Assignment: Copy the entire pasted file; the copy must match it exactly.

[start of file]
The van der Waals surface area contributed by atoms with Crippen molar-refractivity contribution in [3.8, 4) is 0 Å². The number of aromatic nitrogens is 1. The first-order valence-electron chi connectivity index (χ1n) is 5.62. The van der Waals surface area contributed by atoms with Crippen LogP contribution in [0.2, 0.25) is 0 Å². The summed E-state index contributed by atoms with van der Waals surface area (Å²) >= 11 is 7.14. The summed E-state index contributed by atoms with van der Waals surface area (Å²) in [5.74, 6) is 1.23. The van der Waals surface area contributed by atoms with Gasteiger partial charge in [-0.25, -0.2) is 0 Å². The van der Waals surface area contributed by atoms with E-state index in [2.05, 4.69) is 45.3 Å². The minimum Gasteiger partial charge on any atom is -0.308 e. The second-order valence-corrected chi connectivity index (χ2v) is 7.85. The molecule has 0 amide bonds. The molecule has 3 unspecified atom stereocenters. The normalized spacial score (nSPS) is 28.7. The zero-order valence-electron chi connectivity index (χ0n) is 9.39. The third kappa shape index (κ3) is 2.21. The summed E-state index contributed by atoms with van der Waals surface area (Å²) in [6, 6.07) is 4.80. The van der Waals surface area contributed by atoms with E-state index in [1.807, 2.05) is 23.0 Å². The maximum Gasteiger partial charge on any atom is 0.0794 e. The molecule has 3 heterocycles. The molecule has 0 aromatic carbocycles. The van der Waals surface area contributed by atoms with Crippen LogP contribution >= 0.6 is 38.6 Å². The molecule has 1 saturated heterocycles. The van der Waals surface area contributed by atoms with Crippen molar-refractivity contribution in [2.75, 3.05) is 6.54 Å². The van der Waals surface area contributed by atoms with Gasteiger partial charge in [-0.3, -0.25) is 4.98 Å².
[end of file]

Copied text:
The van der Waals surface area contributed by atoms with Crippen molar-refractivity contribution in [3.8, 4) is 0 Å². The number of aromatic nitrogens is 1. The first-order valence-electron chi connectivity index (χ1n) is 5.62. The van der Waals surface area contributed by atoms with Crippen LogP contribution in [0.2, 0.25) is 0 Å². The summed E-state index contributed by atoms with van der Waals surface area (Å²) >= 11 is 7.14. The summed E-state index contributed by atoms with van der Waals surface area (Å²) in [5.74, 6) is 1.23. The van der Waals surface area contributed by atoms with Gasteiger partial charge in [-0.25, -0.2) is 0 Å². The van der Waals surface area contributed by atoms with E-state index in [2.05, 4.69) is 45.3 Å². The minimum Gasteiger partial charge on any atom is -0.308 e. The second-order valence-corrected chi connectivity index (χ2v) is 7.85. The molecule has 0 amide bonds. The molecule has 3 unspecified atom stereocenters. The normalized spacial score (nSPS) is 28.7. The zero-order valence-electron chi connectivity index (χ0n) is 9.39. The third kappa shape index (κ3) is 2.21. The summed E-state index contributed by atoms with van der Waals surface area (Å²) in [6, 6.07) is 4.80. The van der Waals surface area contributed by atoms with E-state index in [1.807, 2.05) is 23.0 Å². The maximum Gasteiger partial charge on any atom is 0.0794 e. The molecule has 3 heterocycles. The molecule has 0 aromatic carbocycles. The van der Waals surface area contributed by atoms with Crippen LogP contribution >= 0.6 is 38.6 Å². The molecule has 1 saturated heterocycles. The van der Waals surface area contributed by atoms with Crippen molar-refractivity contribution in [2.75, 3.05) is 6.54 Å². The van der Waals surface area contributed by atoms with Gasteiger partial charge in [-0.3, -0.25) is 4.98 Å².